Author: Ishmael Beah
Book takes place in the country: YES
Author is from the country: YES
I have visited: NO
This is my 25th book for the year. I finished reading it on 2/21/2019.
Another book that takes place in an African Country. So many incredible stories that come out of Africa. So many unbelieveable ones at that. Things that we in America would never even imagine happening to us in our lifetimes, let alone as a child.
This is the author's own story. When he was about 11 years old, the world around him changed. War began and he had to flee his home leaving his family behind. Fearing that they are dead, he hides in the woods, stealing food and trying to stay alive. He finds another group of children who are also on the run, and together, they try to survive.
At the age of 12, he is picked up by rebel troops and trained to fight. He is given an AK-47 and becomes hooked on hard drugs, and learns to kill. For a year he is with the rebels and helps kill hundreds of people before he is finally rescued by the government army and put into a rehabilitation camp with other boys. He has had such a hard year, the boy he was is all but gone. What is left is a drug withdrawn, angry killer who has migraines and violent nightmares.
He rehabilitates, and the government releases him to an uncle. The uncle's family welcomes him and gives him the love he needs to continue to heal. Ishmael is then asked to go to the United States to talk about what it was like as a child soldier and he agrees.
When he returns to Sierra Leone, the government once again is overthrown and it becomes very unsafe once again. His past is coming back to haunt him, and he knows he has to escape. So he calls a woman he met in New York (who would become his adoptive mother) and asks if he can get to her, would she let him stay with her and she said yes. So at the age of 16, he heads off to the United States to escape Sierra Leone once and for all.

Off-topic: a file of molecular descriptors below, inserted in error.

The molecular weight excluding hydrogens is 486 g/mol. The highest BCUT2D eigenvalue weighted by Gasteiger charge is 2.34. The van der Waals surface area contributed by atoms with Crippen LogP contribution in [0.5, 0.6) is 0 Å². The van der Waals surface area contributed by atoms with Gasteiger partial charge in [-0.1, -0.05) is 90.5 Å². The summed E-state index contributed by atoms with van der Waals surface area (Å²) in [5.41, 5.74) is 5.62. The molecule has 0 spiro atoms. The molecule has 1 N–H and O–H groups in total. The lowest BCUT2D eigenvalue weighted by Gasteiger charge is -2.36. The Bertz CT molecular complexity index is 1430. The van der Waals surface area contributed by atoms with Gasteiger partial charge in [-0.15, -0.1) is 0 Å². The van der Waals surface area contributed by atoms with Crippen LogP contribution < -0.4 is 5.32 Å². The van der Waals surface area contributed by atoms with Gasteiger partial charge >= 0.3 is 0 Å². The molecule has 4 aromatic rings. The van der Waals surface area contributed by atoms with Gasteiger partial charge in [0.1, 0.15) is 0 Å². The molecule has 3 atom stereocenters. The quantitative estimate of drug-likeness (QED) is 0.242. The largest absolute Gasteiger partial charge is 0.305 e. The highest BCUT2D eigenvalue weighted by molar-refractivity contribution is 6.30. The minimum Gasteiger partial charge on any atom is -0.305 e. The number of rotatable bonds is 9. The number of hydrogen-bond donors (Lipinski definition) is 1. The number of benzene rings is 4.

I have mixed feelings about this book. The first feeling is that this story is so unbelievable and hearrbreaking it is hard to fathom. I cannot imagine a little boy the age of my son getting an automatic weapon and cocaine and being forced to kill people. And then having to live with that for the rest of his life. To hear a first hand account from someone who actually not only had to live through a terrible situation, but had to participate in it, is a lot of take in.
The book itself, though, had some short comings in my opinion. While the information is there, the book isn't full of a lot of emotion and I didn't find it very well written. It seemed disconnected. The violence and discriptions of that violence are hard to read. I am sure the writer felt it was necessary to describe, but it was cringe worthy.
The other thing I wish he would have done was talked more about his time in the United States. The book ends with him basically getting on the plane to his new life in the US, but he never speaks of it and what it was like to adjust. There is just a slight mention of it in the thank you section of the book where he says he went to Oberlin College. After so much terrible, it would have been nice to hear about his "happy ending" (that that is what it truly was)
If you now know those things, but are still interested in hearing about the life of a child who was forced into war, then please read this one. It is an eye opening book that I think a lot of people should read.
Stars: 3 1/2
I've read this and I agree, it's a difficult read. The author has obviously been through some seriously horrific things, and it's a wonder that he's even able to tell his story at all, as I assume he has some pretty fierce PTSD.ReplyDelete
If you're looking to learn more about the refugee experience from young men who have been through similar experiences, They Poured Fire on Us from the Sky: The True Story of Three Lost Boys from Sudan
by Benson Deng, Alephonsion Deng, Benjamin Ajak, and Judy A. Bernstein covers this. It's not an easy read either- I don't think any story out of the Sudan could possibly be- but it's worth it to understand what life is like for these young men.